In Class: Dance Doctor
I lead studies to understand the ways in which dance can improve mobility in people with movement disorders. I design targeted classes that address movement dysfunction and test how effective the interventions are. We are currently focusing on applications for Parkinson’s disease, multiple sclerosis and cerebral palsy.
Our classes are usually scheduled during the evenings when people are more available to come to the University. Our movement laboratory is equipped like a dance studio. We have barres, mirrors and a suite of instruments, including motion capture and equipment to measure muscle activity and forces.
The classes I design are based on classical ballet because it develops whole-body motor dexterity. Ballet is very structured, and its teaching methodology organizes levels of difficulty progressively. This results in better voluntary control of body movement.
In the case of Parkinson’s disease, the intervention focuses on helping with “freezing” episodes and with improving the speed of movement. Not all patients experience freezing. But a lot of them do. Freezing happens most commonly when patients want to start walking, and they have difficulty initiating their first step. People with Parkinson’s also tend to move slower; they tend to walk slower; they tend to talk slower. In pilot experiments, we’ve been able to restore their walking speed back to values typical for 18-year-olds.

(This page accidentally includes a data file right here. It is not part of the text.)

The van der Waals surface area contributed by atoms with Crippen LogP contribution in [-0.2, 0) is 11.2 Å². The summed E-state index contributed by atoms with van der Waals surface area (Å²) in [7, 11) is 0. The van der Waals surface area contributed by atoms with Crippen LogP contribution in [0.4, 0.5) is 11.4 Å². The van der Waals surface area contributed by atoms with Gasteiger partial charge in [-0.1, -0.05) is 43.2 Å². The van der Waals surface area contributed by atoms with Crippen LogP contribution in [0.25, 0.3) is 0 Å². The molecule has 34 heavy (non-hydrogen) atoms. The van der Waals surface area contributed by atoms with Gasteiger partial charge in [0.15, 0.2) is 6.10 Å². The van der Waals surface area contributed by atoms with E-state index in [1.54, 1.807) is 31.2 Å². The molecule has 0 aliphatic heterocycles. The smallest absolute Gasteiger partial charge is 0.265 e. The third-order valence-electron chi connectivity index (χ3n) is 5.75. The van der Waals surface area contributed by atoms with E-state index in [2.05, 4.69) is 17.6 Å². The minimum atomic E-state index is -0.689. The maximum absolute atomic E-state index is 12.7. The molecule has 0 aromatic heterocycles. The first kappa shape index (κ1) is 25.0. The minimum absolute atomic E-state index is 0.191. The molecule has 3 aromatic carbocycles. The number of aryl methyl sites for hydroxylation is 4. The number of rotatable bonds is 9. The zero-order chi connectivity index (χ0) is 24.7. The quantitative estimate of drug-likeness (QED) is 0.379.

Stretch reflexes—which prevent you from falling when you step in an odd way—are believed to be hyperactive in kids with cerebral palsy, leading to spasticity. Professional dancers have depressed stretch reflexes. It’s thought that the dancer’s brain takes control of the reflexes, so they gain enhanced voluntary control of their movement. I teach a dance class for kids with cerebral palsy to see if ballet exercises can down-regulate their stretch reflexes.
Patients with MS lose myelin as the disease progresses. Myelin is the sheath of tissue that surrounds the axons of neurons in the brain and the peripheral nervous system. With the loss of myelin, neuronal communication slows and movement problems appear. The dance classes target discoordination and balance, and our patients show improvements beyond those expected from regular physical therapy.
I had conservatory classical ballet training in my youth. I also had teacher training in ballet. In college, I majored in physics. I went on to a master’s degree in dance and a Ph.D. in kinesiology. Years later, when my postdoctoral advisor suggested that I study kids with cerebral palsy, I brought kinesiology and dance together for movement rehabilitation.
We really want to have as many people as possible participating. We would love, down the road, to have satellite sites where we could offer these classes to communities throughout Illinois.
Edited and condensed from an interview conducted on Sept. 14, 2018.